For language learners, this is an excellent way to ease yourself into the German terms for some of the most important political events of the early twentieth century. That sort of history is what every German learns in school, but might not come as easily to you without an engaging story like this.

4- Türkisch für Anfänger

No, this isn’t a language program that I slipped into your recommendations. It’s an award-winning comedy-drama that remains well-loved in Germany and abroad, more than ten years after its final broadcast. It’s told from the perspective of a teenage girl whose mother suddenly falls for and marries a man of German descent, who himself has two children. As the families move in together, they must learn to live with people quite different from themselves.

It has all the elements you’d expect in this sort of sitcom: arguments, travel, mysterious new characters, and a lot of teen romance. Programs like this are perfectly ideal for getting used to the fast-paced talking style of young people, and over fifty-two episodes, you’ll get a ton of exposure to the way people describe everyday things. This is one of the best German Netflix series for those looking for a light, entertaining way to learn German with Netflix.

5- Mord mit Aussicht

In this satirical crime drama, we see a reversal of the fish-out-of-water scenario as investigator Sophie Haas from Cologne is sent to the middle-of-nowhere town of Hengasch, way out in the mountains. At first, it seems like her career aspirations are sunk—but there’s more lurking in the hills than she expected.

This is one of the most successful shows in German TV history, and over its 39-episode run, you too will be captivated by the wild cast of characters and the mostly idyllic setting. Since the setting is so small, language learners get to enjoy the repeated references to the same places and things, allowing for natural repetition of vocabulary without the slightest hint of boredom.

6- Dogs of Berlin

What can I say? Berlin is such a cultural locus for Germany that it’s impossible to avoid multiple Berlin-oriented shows here. After the murder of a superstar German-Turkish football player, two detectives discover that the list of suspects is as long as the streets of the city itself.

As the investigation goes further, the two cops learn that there may be much more at stake than just this case—failure to bring the killer to justice could set the city ablaze. As a German Netflix TV series police drama, this show will expose you to all the vocabulary and language usage that comes with official investigations, in addition to the slang and more…threatening phrases used by the underworld.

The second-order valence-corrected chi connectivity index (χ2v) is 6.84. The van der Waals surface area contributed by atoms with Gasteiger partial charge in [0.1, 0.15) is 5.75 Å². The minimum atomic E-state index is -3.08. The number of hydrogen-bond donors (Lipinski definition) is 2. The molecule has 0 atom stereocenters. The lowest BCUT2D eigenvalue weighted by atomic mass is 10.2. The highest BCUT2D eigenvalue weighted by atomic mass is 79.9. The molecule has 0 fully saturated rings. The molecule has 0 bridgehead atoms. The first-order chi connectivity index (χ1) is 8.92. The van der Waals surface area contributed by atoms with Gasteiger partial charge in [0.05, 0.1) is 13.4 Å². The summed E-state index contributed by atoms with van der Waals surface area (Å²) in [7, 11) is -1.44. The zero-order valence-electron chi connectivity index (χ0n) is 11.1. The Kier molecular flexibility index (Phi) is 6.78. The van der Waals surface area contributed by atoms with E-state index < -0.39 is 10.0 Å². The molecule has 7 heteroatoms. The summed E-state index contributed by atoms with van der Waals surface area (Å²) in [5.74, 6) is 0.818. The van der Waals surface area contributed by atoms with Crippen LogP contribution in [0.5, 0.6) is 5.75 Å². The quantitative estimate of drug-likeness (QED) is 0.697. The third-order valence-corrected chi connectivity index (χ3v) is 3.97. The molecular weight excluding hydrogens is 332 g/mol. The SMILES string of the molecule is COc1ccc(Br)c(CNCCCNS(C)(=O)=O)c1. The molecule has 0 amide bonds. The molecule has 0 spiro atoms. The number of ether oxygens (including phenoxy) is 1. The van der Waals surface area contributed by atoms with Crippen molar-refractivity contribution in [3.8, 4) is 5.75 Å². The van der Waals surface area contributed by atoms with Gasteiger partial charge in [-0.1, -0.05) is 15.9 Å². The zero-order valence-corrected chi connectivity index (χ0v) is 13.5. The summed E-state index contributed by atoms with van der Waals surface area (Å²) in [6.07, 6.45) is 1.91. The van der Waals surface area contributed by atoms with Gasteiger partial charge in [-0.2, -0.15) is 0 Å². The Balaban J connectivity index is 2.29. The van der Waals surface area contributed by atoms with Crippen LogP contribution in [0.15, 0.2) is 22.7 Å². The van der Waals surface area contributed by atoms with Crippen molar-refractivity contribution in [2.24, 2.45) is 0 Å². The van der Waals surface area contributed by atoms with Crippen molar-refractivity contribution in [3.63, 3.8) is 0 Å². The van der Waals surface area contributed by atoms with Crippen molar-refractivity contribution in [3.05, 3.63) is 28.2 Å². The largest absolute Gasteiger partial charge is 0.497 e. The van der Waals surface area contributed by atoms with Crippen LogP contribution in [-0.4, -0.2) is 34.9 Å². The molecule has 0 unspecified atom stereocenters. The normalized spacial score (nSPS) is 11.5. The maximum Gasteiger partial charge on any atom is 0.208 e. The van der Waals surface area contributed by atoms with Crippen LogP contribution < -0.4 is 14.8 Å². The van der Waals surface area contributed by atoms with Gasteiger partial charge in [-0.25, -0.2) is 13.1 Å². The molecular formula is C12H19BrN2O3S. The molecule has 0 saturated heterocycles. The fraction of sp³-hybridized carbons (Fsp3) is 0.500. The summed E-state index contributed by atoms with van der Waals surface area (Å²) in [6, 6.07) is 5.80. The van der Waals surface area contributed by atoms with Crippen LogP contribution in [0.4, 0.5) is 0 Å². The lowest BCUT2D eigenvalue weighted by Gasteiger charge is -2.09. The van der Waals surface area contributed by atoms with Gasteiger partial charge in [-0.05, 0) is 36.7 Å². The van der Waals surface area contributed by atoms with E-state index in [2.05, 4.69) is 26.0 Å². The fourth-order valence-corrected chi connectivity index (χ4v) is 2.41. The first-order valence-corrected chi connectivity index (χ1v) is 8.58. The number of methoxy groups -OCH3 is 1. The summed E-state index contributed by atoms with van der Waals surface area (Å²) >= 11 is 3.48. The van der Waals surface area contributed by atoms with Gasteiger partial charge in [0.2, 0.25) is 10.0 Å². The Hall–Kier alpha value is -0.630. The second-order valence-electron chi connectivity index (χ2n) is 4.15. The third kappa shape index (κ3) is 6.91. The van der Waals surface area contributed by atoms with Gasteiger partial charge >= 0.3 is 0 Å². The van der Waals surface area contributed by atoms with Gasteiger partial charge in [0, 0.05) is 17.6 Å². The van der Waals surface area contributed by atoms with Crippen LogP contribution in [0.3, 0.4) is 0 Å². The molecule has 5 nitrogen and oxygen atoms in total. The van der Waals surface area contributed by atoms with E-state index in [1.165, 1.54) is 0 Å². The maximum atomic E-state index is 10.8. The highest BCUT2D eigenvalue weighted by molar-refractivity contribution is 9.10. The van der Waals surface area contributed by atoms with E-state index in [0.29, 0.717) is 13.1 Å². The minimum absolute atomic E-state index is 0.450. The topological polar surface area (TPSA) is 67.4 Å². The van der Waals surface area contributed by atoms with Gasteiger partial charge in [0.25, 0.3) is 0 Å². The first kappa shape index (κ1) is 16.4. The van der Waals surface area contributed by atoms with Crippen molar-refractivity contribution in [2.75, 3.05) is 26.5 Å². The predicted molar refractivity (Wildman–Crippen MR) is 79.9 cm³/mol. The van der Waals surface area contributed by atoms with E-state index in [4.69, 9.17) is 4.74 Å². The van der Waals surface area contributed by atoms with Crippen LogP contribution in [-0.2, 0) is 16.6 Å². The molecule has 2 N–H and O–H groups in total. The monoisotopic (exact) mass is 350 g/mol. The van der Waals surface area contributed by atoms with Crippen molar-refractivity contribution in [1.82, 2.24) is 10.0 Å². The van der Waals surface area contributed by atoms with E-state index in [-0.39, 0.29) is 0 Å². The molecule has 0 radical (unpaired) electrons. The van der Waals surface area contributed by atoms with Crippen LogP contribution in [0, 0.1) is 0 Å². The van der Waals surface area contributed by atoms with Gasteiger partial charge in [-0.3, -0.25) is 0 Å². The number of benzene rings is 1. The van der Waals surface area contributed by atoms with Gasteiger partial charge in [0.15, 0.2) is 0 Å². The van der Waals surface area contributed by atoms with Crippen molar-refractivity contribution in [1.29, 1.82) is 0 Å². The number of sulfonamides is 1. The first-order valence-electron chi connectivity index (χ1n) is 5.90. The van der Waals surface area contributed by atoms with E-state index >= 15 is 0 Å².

7- Skylines

Are you interested in the music business? Then Skylines is the right series for you. This Netflix original series tells the story of a fictional German hip hop record label called “Skylines Records” and its connections to the criminal underworld of Frankfurt am Main.

This series gives a good insight into the German hip hop culture, which is booming right now. The main character is based on a living artist Haftbefehl who’s Frankfurt anthem 069 is used as the title song of the series. The series is kept as authentic as possible, which is why all of the songs used in the series were written by real musicians. It’s also why there are many characters portrayed by people well known to the German rap audience.

Even though the series was cancelled by Netflix just after its first season, it was well received by critics and viewers.

8- Morgen hör ich auf

The parallels between this series and the American show Breaking Bad are tough to ignore. A family father turns to career-related crime in order to pay off debts and ends up way in over his head. And yet this series holds its own thanks to a much more upbeat style and premise.

In five episodes, we see how Jochen Lehmann goes from despairing at his account balance, to side-eyeing the industrial printers he works with, to successfully counterfeiting fifty-Euro notes, to attracting the attention of the criminal underworld…and dealing with what comes next, one step at a time. Although the level of violence might be higher than you expect in an easy German Netflix series that’s fundamentally comedic, it’s mostly slapstick stuff that’s played for laughs.

9- Ku’damm 56

The very beginning of the German economic wonder of the 1950s coincided with a massive explosion in popular culture and opportunities specifically aimed at teenagers. And so when three daughters are all at marriageable age and still living with their mother, there’s the potential for a massive conflict between generations. Why should they follow the rules of their parents when they can make a new path for themselves?